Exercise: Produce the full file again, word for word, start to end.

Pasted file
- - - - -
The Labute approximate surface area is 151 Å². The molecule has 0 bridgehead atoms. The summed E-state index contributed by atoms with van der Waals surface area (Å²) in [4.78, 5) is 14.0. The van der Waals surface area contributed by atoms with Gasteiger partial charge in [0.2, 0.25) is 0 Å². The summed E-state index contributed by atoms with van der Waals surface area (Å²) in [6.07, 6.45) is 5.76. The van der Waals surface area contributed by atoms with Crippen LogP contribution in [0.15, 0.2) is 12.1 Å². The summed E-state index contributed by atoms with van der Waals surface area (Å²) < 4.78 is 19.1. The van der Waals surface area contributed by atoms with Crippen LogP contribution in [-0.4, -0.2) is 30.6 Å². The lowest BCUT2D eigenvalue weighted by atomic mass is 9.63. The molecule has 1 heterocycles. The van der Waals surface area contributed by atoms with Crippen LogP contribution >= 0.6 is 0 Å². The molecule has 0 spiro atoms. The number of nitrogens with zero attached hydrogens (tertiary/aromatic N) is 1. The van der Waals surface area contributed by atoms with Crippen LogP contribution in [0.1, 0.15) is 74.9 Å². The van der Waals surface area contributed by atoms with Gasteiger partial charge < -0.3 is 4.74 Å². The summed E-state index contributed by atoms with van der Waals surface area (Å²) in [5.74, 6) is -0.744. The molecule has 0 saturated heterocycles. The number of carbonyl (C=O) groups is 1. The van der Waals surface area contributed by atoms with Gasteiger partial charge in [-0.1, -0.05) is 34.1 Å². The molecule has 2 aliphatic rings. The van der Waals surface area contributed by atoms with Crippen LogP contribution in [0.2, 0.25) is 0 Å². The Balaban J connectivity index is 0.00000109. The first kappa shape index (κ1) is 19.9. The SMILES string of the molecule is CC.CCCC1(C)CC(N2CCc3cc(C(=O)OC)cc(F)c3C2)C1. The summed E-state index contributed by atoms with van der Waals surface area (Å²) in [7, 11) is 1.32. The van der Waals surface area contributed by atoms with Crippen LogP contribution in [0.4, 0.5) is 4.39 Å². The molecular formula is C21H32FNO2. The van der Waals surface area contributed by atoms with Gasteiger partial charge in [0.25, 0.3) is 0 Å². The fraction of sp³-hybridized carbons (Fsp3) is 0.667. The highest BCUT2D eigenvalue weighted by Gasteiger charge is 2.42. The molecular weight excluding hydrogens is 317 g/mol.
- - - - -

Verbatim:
The Labute approximate surface area is 151 Å². The molecule has 0 bridgehead atoms. The summed E-state index contributed by atoms with van der Waals surface area (Å²) in [4.78, 5) is 14.0. The van der Waals surface area contributed by atoms with Gasteiger partial charge in [0.2, 0.25) is 0 Å². The summed E-state index contributed by atoms with van der Waals surface area (Å²) in [6.07, 6.45) is 5.76. The van der Waals surface area contributed by atoms with Crippen LogP contribution in [0.15, 0.2) is 12.1 Å². The summed E-state index contributed by atoms with van der Waals surface area (Å²) < 4.78 is 19.1. The van der Waals surface area contributed by atoms with Crippen LogP contribution in [-0.4, -0.2) is 30.6 Å². The lowest BCUT2D eigenvalue weighted by atomic mass is 9.63. The molecule has 1 heterocycles. The van der Waals surface area contributed by atoms with Crippen LogP contribution >= 0.6 is 0 Å². The molecule has 0 spiro atoms. The number of nitrogens with zero attached hydrogens (tertiary/aromatic N) is 1. The van der Waals surface area contributed by atoms with Crippen LogP contribution in [0.1, 0.15) is 74.9 Å². The van der Waals surface area contributed by atoms with Gasteiger partial charge < -0.3 is 4.74 Å². The summed E-state index contributed by atoms with van der Waals surface area (Å²) in [5.74, 6) is -0.744. The molecule has 0 saturated heterocycles. The number of carbonyl (C=O) groups is 1. The van der Waals surface area contributed by atoms with Gasteiger partial charge in [-0.1, -0.05) is 34.1 Å². The molecule has 2 aliphatic rings. The van der Waals surface area contributed by atoms with Crippen LogP contribution in [0.2, 0.25) is 0 Å². The Balaban J connectivity index is 0.00000109. The first kappa shape index (κ1) is 19.9. The SMILES string of the molecule is CC.CCCC1(C)CC(N2CCc3cc(C(=O)OC)cc(F)c3C2)C1. The summed E-state index contributed by atoms with van der Waals surface area (Å²) in [7, 11) is 1.32. The van der Waals surface area contributed by atoms with Crippen LogP contribution in [0.4, 0.5) is 4.39 Å². The molecular formula is C21H32FNO2. The van der Waals surface area contributed by atoms with Gasteiger partial charge in [0.25, 0.3) is 0 Å². The fraction of sp³-hybridized carbons (Fsp3) is 0.667. The highest BCUT2D eigenvalue weighted by Gasteiger charge is 2.42. The molecular weight excluding hydrogens is 317 g/mol.